Monday, August 17, 2009

When Goodwill Turns Evil

RCM Technologies (RCMT) is an IT and engineering consulting company that warrants strong consideration as an investment. It looks like a bargain at its current price, as the stock trades for $30 million, while the company has $65 million in current assets (mostly in the form of receivables from clients) and just $13 million in total liabilities. The company is also managing to break even, despite the downturn.

The next few quarters are looking up for this company from a profitability standpoint as well, due to the company's ability to match revenues with costs. As a consulting company, the vast majority of RCM's costs are in the form of wages. When billable hours (revenues) drop as they do in downturns, RCM can reduce its labour costs accordingly. As such, while competition and reduced demand could disrupt profitability from quarter to quarter or year to year, the risk that this company could lose money for extended periods of time is quite low.

But there still remains a major red flag with this company: how it handles its profits. In the last 8 years (since the last recession), the company has earned about $50 million in after-tax income from its consulting work. Unfortunately, it has squandered every penny of that money on acquisitions that have ill-performed: Goodwill writedowns amount to over $50 million over that same period.

While most of that Goodwill was written down last year as the recession took hold, it doesn't appear as though management has learnt its lesson. Despite winning a lawsuit for $9 million (or almost one third of its market cap) several months ago, RCM has not announced any plans to distribute that money. In fact, it has continued to acquire companies, as a subsequent event to the second quarter report shows it has already spent some of that cash and issued more shares for the purpose of acquiring another company.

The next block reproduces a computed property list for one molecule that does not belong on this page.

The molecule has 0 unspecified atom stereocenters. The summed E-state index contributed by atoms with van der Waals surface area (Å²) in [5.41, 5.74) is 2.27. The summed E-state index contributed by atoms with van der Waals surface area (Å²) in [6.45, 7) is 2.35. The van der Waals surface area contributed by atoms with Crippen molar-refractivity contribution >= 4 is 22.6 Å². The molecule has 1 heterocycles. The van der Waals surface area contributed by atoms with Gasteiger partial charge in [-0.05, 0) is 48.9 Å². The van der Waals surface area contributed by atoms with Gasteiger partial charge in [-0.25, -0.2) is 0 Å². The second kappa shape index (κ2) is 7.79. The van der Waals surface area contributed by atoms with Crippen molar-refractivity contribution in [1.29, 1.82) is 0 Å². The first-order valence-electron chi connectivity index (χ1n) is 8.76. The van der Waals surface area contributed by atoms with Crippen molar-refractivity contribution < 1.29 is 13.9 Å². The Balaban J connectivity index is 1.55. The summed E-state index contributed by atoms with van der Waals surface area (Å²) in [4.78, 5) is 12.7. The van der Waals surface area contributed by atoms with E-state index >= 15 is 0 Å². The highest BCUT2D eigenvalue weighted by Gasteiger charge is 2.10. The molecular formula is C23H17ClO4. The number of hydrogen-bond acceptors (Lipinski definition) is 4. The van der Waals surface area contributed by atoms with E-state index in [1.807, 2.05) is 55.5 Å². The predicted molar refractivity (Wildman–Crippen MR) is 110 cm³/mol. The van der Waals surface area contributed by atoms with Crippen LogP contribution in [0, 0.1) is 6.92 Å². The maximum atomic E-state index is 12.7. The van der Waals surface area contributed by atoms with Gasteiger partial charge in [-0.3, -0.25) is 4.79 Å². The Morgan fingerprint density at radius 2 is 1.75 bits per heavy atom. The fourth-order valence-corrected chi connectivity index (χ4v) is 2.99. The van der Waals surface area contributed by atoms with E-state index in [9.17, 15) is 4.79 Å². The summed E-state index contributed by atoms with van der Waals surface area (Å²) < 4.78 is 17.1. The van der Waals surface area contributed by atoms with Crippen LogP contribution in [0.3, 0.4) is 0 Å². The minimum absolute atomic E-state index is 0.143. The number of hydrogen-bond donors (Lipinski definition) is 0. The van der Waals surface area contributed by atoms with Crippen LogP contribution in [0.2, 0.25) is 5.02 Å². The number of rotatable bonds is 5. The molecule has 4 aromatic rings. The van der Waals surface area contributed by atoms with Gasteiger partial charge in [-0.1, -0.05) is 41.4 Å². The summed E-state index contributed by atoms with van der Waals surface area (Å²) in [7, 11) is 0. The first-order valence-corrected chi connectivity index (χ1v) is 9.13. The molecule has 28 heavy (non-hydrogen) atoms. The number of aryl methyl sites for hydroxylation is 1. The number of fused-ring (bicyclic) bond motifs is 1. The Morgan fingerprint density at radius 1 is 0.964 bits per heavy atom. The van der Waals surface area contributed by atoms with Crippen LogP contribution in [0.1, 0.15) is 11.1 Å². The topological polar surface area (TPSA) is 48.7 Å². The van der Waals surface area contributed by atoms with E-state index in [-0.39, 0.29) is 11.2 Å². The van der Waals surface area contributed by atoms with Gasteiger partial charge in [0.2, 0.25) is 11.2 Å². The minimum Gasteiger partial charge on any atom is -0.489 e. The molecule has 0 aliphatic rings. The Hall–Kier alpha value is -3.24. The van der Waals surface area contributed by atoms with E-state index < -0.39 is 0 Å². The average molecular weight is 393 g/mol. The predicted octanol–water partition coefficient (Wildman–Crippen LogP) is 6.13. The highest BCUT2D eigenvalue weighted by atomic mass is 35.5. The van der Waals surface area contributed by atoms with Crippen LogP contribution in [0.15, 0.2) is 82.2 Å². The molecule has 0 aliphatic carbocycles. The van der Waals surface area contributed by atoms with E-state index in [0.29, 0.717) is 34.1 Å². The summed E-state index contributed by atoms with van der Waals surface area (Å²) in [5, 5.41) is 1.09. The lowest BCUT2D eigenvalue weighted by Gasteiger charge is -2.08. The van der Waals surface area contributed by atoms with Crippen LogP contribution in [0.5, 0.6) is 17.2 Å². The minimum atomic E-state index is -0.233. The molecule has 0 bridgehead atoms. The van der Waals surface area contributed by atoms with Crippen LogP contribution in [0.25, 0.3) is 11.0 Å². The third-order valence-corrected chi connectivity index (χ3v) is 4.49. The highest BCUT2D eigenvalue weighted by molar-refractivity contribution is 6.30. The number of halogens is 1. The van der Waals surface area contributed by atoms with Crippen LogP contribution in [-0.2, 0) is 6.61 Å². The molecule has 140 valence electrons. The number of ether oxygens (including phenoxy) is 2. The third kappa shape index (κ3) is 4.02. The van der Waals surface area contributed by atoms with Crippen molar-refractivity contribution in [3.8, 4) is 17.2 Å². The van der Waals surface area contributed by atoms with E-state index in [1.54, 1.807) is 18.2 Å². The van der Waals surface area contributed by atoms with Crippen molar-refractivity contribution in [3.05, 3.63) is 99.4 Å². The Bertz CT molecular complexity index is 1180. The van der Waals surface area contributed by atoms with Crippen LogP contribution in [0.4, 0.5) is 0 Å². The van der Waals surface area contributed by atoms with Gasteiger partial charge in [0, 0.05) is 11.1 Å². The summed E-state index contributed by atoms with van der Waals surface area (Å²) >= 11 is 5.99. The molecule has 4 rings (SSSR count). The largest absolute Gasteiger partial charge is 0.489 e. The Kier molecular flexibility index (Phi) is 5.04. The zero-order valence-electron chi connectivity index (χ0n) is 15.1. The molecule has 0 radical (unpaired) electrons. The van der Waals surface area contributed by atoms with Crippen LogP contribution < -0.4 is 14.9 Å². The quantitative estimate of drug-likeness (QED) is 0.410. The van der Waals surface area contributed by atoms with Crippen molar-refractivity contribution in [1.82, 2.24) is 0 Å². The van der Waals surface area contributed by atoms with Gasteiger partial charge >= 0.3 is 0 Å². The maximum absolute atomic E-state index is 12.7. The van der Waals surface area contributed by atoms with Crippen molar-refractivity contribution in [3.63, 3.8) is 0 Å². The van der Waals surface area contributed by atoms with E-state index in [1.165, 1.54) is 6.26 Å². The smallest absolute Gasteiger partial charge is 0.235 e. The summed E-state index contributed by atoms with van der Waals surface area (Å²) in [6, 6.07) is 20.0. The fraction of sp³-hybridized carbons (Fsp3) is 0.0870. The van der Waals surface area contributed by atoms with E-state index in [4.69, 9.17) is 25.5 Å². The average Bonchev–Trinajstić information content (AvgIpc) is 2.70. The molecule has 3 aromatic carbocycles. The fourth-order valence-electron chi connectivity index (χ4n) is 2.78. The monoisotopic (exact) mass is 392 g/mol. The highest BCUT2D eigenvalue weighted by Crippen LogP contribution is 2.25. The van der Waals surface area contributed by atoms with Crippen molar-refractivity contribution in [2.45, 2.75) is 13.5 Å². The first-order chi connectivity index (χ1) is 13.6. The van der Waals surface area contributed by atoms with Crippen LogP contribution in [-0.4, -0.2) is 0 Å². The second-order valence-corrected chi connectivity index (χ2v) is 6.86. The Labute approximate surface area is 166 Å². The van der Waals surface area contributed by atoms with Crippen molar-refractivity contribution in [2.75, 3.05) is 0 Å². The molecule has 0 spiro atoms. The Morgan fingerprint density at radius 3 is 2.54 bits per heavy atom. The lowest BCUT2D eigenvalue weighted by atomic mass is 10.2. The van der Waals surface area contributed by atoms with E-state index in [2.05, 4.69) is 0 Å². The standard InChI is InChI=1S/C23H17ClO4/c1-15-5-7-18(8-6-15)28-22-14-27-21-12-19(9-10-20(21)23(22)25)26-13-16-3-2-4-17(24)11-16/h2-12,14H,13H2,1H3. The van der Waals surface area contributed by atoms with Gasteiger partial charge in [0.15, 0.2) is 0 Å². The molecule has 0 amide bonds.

Furthermore, its annual report offers little hope for a change in policy:

The Company has never declared or paid a cash dividend on the Common Stock and does not anticipate paying any cash dividends in the foreseeable future. It is the current policy of the Company’s Board of Directors to retain all earnings to finance the development and expansion of the Company’s business.

Despite the fact that RCM is likely an undervalued company, shareholders may never see a dime. While the company might manage to grow its earnings through acquisition, it's entirely possible that it will squander its earnings in attempting to do so. As such, the risk is there that this promising value stock will never provide value to its shareholders.

Similarly, we recently looked at another company with "unusual" expenses over the years which significantly impacted its valuation.

Disclosure: None

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